Dell’s Demise?

Dell Computer (DELL) stock has a special place in my heart. It was my single greatest stock purchase, and very well could remain that way for the rest of my life. I bought shares in January 1996 for 94 cents each (split adjusted) after the stock got hammered as the company stumbled with its notebook computer line. Dell peaked at $60 as the Nasdaq passed 5,000 in early 2000.

Why do I bring this up now? I haven’t owned the stock in years, but I am now taking a look at it again. Pricing pressures have compressed margins and sent shares down to $24 each. Dell has elected not to use Advanced Micro Devices’ (AMD) chips in its boxes, and as a result, they have had a hard time competing with those suppliers that do diversify away from Intel’s (INTC) more expensive offerings.

I am not saying that Dell stock is poised for the late-1990’s-like ascent. Those days have long passed. However, Dell now trades at a discount to IBM (IBM) and I think that makes little sense. Dell has $5 in net cash per share on its balance sheet, taking its enterprise value down to $19 per share. That’s a trailing P/E ratio of merely 12.

Is Dell going back to $60 anytime soon? Not a chance. However, for those looking for cheap large cap values in technology, the current valuation the market is assigning Dell implies extreme pessimism about the company’s future. The January 2008 $20 call options look especially attractive at $7 each.

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2 Thoughts on “Dell’s Demise?

  1. NO DooDahs on May 16, 2006 at 9:49 AM said:

    I haven’t looked terribly deeply at it – it doesn’t strike me as a value. The valuations of DELL aren’t compelling when compared to HPQ or GTW, and the valuations of the sector aren’t deeply discounted enough to attract me, either.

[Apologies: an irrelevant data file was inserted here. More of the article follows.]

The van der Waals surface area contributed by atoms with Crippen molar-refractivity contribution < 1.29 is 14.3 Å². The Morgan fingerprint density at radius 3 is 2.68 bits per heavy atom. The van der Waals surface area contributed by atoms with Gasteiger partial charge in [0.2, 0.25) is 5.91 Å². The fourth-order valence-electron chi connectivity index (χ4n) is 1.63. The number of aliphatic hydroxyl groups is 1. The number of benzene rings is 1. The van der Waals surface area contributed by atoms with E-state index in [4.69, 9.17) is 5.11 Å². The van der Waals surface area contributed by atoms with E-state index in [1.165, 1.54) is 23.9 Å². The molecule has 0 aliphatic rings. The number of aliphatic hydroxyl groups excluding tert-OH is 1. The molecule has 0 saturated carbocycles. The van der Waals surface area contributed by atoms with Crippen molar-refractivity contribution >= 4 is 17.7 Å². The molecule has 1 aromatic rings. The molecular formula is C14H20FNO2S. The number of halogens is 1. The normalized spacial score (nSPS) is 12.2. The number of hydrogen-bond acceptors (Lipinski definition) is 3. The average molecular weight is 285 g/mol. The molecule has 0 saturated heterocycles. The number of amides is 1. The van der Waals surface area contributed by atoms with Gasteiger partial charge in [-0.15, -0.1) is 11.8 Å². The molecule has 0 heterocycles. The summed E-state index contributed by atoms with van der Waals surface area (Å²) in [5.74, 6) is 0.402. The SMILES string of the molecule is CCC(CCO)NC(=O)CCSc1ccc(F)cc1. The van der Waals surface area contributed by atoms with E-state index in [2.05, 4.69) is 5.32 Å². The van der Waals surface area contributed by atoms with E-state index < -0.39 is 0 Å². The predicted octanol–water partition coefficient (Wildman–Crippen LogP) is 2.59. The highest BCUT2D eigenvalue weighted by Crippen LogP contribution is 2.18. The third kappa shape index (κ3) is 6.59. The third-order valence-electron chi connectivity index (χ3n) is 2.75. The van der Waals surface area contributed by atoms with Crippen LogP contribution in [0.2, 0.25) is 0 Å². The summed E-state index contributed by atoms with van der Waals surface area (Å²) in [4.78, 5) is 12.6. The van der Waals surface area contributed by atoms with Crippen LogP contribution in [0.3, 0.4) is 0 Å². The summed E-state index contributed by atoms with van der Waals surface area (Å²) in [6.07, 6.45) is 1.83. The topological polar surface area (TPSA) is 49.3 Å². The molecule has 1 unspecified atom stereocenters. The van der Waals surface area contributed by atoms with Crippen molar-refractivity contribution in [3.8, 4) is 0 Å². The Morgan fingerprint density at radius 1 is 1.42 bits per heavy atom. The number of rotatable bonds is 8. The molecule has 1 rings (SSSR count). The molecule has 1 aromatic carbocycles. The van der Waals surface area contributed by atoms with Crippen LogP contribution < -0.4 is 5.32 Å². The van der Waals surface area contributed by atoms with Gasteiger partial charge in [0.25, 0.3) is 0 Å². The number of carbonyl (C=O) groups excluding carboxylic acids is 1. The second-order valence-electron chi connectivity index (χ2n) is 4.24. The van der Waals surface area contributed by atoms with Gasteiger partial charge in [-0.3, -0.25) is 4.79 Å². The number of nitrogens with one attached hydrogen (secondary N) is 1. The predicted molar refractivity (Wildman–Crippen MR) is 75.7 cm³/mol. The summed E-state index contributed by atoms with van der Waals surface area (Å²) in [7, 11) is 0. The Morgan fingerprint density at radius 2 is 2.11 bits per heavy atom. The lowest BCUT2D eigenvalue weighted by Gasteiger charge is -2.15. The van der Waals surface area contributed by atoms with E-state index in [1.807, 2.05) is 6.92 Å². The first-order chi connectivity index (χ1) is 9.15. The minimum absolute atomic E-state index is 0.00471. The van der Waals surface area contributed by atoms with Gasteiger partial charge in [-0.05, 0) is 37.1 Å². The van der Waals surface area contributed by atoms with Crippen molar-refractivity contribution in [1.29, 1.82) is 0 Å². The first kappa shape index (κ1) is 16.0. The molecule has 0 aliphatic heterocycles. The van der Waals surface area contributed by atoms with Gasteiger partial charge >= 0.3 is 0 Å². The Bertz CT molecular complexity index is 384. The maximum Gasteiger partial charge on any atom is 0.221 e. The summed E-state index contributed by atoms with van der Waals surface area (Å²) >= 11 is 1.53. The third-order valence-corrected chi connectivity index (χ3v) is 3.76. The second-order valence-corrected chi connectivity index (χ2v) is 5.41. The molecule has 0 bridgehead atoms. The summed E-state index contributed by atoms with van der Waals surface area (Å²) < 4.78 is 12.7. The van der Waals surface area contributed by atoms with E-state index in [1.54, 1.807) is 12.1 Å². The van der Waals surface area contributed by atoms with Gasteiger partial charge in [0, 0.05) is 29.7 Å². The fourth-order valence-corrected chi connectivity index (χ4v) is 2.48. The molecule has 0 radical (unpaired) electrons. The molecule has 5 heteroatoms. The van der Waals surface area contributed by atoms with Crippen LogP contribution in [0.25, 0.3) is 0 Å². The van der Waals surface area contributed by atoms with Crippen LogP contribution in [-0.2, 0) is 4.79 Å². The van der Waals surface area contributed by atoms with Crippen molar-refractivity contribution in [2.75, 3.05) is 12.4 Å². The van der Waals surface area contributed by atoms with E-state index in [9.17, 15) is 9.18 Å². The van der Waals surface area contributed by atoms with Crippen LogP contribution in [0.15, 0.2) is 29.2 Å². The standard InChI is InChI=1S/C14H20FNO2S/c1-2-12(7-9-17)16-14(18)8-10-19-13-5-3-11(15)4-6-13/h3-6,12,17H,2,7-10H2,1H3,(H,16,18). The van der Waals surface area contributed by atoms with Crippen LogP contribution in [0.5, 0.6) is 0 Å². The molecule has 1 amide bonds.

Have you seen that Wal-Mart is gonna start selling build your own computers? Not a good sign for a discount computer maker like DELL.

    I wouldn’t be surprised to see it hit the 22 mark. Typically these things keep falling for a while after the value crowd first starts buying them.

    Also still in shock from seeing you reference a trailing P/E as a valuation indicator – considering we went back and forth about forward and trailing P/E on a thread almost a year ago …

  2. Chad Brand on May 16, 2006 at 10:12 AM said:

    Dell selling at a discount to IBM and HP/Compaq strikes me as interesting given their superior business model, margins, and growth rate.

    The use of trailing p/e was relevant here because it makes the case even more compelling for those of us that use forward p/e’s to value stocks. A 12x forward p/e would look cheap to me, and therefore, a trailing 12x multiple looks even more striking. Just wait until we head into the backhalf of the year and I start using 2007 estimates for my p/e ratios!!!

    The company is growing at a healthy clip and they would clearly help put the current issues behind them if they went with AMD as a supplier. Windows Vista issues will also abate as we head into 2007.

    In general, I am not a fan of tech right now, simply because I am not finding many values. However, large cap is a good, conservative way to play an overbought market that has been led by small caps, and I don’t think the Dell model is dead by any means.

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